I recently had a neighbor make a snide and negative comment about my enthusiasm over the growth of my lettuce. Instinctively, it hurt my feelings, but then I realized, their inability to be able to celebrate with someone else in their joy reflected their own pain in their life at the moment in which life wasn’t going so well and feels out of their control to solve it.
When we tend to our tasks and let go of others, we set ourselves free in more ways than we can initially imagine possible. As we continue to put the practice of separation of tasks into our lives, we eliminate so many instances of pain and hurt we will never have to know, and that is part of living truly free.
7. Don’t be afraid of being disliked
“I am not telling you to go so far as to live in such a way that you will be disliked, and I am not saying engage in wrongdoing. Please do not misunderstand . . . One just separates tasks. There may be a person who does not think well of you, but that is not your task . . . one moves forward without fearing the possibility of being disliked . . . before being concerned with what others think of me, I want to follow through with my own being. That is to say, I want to live in freedom.”
While it takes more than a couple of chapters for the separation of tasks to be fully explained in terms the young man understand, ultimately, being able to separate properly leads to the ability to let go of what others think of us, leading us to be free to be our true selves.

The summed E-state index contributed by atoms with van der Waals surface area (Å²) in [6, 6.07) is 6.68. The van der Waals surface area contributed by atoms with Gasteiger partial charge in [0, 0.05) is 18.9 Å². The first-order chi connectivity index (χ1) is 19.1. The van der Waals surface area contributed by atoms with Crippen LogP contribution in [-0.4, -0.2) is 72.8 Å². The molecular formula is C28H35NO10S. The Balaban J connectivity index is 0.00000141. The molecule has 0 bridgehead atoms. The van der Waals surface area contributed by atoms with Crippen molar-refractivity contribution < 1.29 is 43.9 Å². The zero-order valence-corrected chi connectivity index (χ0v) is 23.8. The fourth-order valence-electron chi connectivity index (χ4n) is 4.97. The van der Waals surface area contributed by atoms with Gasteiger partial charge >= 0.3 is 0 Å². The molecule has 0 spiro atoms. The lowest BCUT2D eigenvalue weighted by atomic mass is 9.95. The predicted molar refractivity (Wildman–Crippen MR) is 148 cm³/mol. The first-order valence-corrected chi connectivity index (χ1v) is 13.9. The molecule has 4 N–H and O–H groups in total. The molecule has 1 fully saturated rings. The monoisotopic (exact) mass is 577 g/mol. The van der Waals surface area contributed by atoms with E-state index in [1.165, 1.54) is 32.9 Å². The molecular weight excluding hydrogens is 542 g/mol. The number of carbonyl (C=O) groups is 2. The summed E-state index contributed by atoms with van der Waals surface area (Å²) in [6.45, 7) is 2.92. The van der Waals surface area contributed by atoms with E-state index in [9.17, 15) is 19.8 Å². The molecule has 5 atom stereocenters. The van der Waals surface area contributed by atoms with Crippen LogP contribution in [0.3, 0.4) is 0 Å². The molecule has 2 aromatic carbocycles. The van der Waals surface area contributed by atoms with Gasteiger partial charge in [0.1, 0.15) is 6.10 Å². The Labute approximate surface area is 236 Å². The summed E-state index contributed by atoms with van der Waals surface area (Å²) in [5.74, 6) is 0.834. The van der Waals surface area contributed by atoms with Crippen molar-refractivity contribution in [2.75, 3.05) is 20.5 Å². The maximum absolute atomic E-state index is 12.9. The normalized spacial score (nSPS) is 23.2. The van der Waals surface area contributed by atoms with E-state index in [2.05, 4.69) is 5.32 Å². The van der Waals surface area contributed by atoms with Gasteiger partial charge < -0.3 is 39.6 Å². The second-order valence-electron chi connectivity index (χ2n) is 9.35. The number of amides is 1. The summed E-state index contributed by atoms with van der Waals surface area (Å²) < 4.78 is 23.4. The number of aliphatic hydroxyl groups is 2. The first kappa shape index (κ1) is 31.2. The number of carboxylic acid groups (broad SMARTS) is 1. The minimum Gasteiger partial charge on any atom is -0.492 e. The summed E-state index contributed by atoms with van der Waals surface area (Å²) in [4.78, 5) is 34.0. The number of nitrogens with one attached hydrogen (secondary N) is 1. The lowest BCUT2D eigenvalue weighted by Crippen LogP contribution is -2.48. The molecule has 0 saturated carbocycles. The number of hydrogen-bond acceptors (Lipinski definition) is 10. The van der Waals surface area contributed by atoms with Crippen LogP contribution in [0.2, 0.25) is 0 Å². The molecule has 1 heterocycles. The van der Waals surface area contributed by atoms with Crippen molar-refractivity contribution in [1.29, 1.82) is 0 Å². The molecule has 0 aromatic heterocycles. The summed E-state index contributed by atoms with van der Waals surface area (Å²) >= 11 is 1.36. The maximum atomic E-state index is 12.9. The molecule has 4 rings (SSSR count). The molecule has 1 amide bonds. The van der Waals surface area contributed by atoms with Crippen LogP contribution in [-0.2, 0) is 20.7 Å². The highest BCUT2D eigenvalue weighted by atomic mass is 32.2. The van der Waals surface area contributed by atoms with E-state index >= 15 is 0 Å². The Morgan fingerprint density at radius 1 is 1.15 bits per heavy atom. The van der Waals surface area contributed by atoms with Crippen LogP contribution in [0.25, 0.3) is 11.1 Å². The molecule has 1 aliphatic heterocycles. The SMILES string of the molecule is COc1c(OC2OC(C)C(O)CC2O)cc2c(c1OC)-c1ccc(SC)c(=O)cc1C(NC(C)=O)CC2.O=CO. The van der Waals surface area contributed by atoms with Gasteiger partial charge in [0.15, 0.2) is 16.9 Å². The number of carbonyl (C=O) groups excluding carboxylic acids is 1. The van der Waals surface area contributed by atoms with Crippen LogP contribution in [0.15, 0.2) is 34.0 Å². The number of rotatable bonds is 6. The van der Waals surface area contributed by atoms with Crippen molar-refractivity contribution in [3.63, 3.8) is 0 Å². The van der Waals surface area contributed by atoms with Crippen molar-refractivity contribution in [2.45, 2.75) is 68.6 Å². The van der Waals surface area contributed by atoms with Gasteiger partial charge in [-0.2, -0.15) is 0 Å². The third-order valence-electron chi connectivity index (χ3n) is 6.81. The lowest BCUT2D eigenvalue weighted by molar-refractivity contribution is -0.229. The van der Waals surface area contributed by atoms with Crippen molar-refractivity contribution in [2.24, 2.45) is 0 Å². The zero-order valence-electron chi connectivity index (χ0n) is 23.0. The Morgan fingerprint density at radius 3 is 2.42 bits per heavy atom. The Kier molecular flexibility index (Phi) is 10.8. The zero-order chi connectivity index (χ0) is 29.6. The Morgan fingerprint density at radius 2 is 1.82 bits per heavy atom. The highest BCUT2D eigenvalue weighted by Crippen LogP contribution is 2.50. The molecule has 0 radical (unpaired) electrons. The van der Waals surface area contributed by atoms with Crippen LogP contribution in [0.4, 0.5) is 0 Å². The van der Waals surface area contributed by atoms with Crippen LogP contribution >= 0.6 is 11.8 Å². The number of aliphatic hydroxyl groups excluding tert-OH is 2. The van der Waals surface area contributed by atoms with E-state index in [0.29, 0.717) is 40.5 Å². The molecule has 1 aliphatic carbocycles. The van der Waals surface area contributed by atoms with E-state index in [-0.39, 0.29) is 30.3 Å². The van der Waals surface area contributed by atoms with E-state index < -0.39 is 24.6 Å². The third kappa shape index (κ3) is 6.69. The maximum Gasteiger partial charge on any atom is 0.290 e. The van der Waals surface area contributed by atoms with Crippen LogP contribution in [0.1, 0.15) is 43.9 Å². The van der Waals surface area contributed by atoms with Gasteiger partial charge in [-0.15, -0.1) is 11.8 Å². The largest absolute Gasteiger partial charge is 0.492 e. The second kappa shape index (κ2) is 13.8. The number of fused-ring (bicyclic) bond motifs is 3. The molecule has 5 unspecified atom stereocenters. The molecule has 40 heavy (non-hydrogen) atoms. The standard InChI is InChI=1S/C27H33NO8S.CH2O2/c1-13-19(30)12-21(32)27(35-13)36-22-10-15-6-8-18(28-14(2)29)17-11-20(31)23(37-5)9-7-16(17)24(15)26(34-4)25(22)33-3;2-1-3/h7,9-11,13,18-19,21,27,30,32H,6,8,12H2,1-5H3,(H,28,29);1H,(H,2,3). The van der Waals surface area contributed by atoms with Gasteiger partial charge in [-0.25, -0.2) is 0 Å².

Again, being free does not mean causing others pain or directly doing something to be disliked – such choices would not be tapping into what you can uniquely give to the world to contribute positively.
The hard work, the courageous work, is to fully explore your own inner being, become resistant to those who try to pull you back to following what the masses and crowds are doing and instead continue to unearth the gifts you have always had within you. The world needs you to find those gifts even though you and the world may not know exactly what you will find, but so long as it contributes positively to society, you must keep searching.
Some readers may challenge the definition of ‘positive’ as it is a subjective term, an abstract concept. True, however, I take the perspective that we desire to live in a world that honors humanity, celebrates kindness and wishes to uphold a civil society. When we acknowledge what is possible through understanding of the mind through the social sciences of sociology and psychology as well as neurology, we discover amazing truths about the motivations of human beings. All of this is to say, it takes time and intentional living to learn and apply, explore and observe, and then to be courageous in its application in our individual lives because our only task is to journey within and let others do the same. We must let go of the outside world and take responsibility for what our unique contribution can be in not only our larger life journey but in our everyday lives.
Reading and then understanding the contents of The Courage to Be Disliked requires close reading and rereading. Philosophy, literally composed of the words love “phil” and wisdom “soph” means to love wisdom, and a deep understanding of wisdom requires more than concrete surface simplicities. Any philosophical reading requires we go deeper, not only in the reading itself, but into our own mind. Growth is hard and it can be uncomfortable temporarily as we stretch ourselves, but the more we grow, the more we regularly stretch ourselves, our reach, in other words our understanding deepens as well and our ability to apply what we have learned to our lives more likely to stick and change our lives moving forward.
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~The Simple Sophisticate, episode #301